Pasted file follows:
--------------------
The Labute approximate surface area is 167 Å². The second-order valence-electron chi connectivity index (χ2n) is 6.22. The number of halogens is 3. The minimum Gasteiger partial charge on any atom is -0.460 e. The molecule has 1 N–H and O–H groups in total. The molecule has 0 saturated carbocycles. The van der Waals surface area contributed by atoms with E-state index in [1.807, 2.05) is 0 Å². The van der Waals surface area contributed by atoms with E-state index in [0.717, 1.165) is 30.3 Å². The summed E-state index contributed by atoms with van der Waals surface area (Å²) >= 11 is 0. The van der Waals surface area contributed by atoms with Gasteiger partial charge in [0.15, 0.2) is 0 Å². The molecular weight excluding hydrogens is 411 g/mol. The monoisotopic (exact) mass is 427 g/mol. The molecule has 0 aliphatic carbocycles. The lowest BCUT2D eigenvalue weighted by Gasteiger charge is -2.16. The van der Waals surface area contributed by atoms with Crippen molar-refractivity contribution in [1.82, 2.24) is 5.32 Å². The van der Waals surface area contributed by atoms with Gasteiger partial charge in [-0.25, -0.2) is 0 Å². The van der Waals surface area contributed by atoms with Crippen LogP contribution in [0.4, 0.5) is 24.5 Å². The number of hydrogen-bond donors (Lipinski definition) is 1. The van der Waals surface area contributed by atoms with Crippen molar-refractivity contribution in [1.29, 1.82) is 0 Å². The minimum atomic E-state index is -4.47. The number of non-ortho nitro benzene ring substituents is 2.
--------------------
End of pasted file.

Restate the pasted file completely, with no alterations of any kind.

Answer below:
The Labute approximate surface area is 167 Å². The second-order valence-electron chi connectivity index (χ2n) is 6.22. The number of halogens is 3. The minimum Gasteiger partial charge on any atom is -0.460 e. The molecule has 1 N–H and O–H groups in total. The molecule has 0 saturated carbocycles. The van der Waals surface area contributed by atoms with E-state index in [1.807, 2.05) is 0 Å². The van der Waals surface area contributed by atoms with E-state index in [0.717, 1.165) is 30.3 Å². The summed E-state index contributed by atoms with van der Waals surface area (Å²) >= 11 is 0. The van der Waals surface area contributed by atoms with Gasteiger partial charge in [0.15, 0.2) is 0 Å². The molecular weight excluding hydrogens is 411 g/mol. The monoisotopic (exact) mass is 427 g/mol. The molecule has 0 aliphatic carbocycles. The lowest BCUT2D eigenvalue weighted by Gasteiger charge is -2.16. The van der Waals surface area contributed by atoms with Crippen molar-refractivity contribution in [1.82, 2.24) is 5.32 Å². The van der Waals surface area contributed by atoms with Gasteiger partial charge in [-0.25, -0.2) is 0 Å². The van der Waals surface area contributed by atoms with Crippen LogP contribution in [0.4, 0.5) is 24.5 Å². The number of hydrogen-bond donors (Lipinski definition) is 1. The van der Waals surface area contributed by atoms with Crippen molar-refractivity contribution in [1.29, 1.82) is 0 Å². The minimum atomic E-state index is -4.47. The number of non-ortho nitro benzene ring substituents is 2.